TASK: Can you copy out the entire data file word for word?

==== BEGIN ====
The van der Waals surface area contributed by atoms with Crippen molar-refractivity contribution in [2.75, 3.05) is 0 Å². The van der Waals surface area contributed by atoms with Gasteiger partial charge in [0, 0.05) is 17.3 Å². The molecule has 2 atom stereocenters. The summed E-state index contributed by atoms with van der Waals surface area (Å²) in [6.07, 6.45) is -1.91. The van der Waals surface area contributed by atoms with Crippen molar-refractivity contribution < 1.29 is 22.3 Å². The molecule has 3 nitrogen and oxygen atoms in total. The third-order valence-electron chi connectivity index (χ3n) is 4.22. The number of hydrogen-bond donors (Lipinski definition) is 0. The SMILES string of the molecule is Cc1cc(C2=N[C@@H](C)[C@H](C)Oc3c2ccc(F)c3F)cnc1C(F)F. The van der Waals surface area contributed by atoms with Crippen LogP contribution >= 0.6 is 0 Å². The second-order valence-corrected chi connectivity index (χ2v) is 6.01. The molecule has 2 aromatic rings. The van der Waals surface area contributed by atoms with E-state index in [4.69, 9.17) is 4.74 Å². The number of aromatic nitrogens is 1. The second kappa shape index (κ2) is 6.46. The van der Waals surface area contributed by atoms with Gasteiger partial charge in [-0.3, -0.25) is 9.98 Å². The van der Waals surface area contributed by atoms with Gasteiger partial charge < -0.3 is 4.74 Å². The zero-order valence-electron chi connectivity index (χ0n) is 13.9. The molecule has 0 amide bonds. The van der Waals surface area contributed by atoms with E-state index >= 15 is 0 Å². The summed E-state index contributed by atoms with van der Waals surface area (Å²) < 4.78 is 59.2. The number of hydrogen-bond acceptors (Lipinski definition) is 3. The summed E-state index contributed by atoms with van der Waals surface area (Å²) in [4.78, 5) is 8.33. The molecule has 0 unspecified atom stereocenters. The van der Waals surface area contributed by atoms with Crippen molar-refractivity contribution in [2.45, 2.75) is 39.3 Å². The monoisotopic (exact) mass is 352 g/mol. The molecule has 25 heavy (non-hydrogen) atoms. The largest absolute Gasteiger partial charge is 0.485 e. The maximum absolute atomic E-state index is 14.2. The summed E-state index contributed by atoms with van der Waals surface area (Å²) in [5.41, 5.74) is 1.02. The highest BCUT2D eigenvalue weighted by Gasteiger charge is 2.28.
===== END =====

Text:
The van der Waals surface area contributed by atoms with Crippen molar-refractivity contribution in [2.75, 3.05) is 0 Å². The van der Waals surface area contributed by atoms with Gasteiger partial charge in [0, 0.05) is 17.3 Å². The molecule has 2 atom stereocenters. The summed E-state index contributed by atoms with van der Waals surface area (Å²) in [6.07, 6.45) is -1.91. The van der Waals surface area contributed by atoms with Crippen molar-refractivity contribution < 1.29 is 22.3 Å². The molecule has 3 nitrogen and oxygen atoms in total. The third-order valence-electron chi connectivity index (χ3n) is 4.22. The number of hydrogen-bond donors (Lipinski definition) is 0. The SMILES string of the molecule is Cc1cc(C2=N[C@@H](C)[C@H](C)Oc3c2ccc(F)c3F)cnc1C(F)F. The van der Waals surface area contributed by atoms with Crippen LogP contribution >= 0.6 is 0 Å². The second-order valence-corrected chi connectivity index (χ2v) is 6.01. The molecule has 2 aromatic rings. The van der Waals surface area contributed by atoms with E-state index in [4.69, 9.17) is 4.74 Å². The number of aromatic nitrogens is 1. The second kappa shape index (κ2) is 6.46. The van der Waals surface area contributed by atoms with Gasteiger partial charge in [-0.3, -0.25) is 9.98 Å². The van der Waals surface area contributed by atoms with Gasteiger partial charge < -0.3 is 4.74 Å². The zero-order valence-electron chi connectivity index (χ0n) is 13.9. The molecule has 0 amide bonds. The van der Waals surface area contributed by atoms with E-state index >= 15 is 0 Å². The summed E-state index contributed by atoms with van der Waals surface area (Å²) < 4.78 is 59.2. The number of hydrogen-bond acceptors (Lipinski definition) is 3. The summed E-state index contributed by atoms with van der Waals surface area (Å²) in [4.78, 5) is 8.33. The molecule has 0 unspecified atom stereocenters. The van der Waals surface area contributed by atoms with Crippen molar-refractivity contribution in [2.45, 2.75) is 39.3 Å². The monoisotopic (exact) mass is 352 g/mol. The molecule has 25 heavy (non-hydrogen) atoms. The largest absolute Gasteiger partial charge is 0.485 e. The maximum absolute atomic E-state index is 14.2. The summed E-state index contributed by atoms with van der Waals surface area (Å²) in [5.41, 5.74) is 1.02. The highest BCUT2D eigenvalue weighted by Gasteiger charge is 2.28.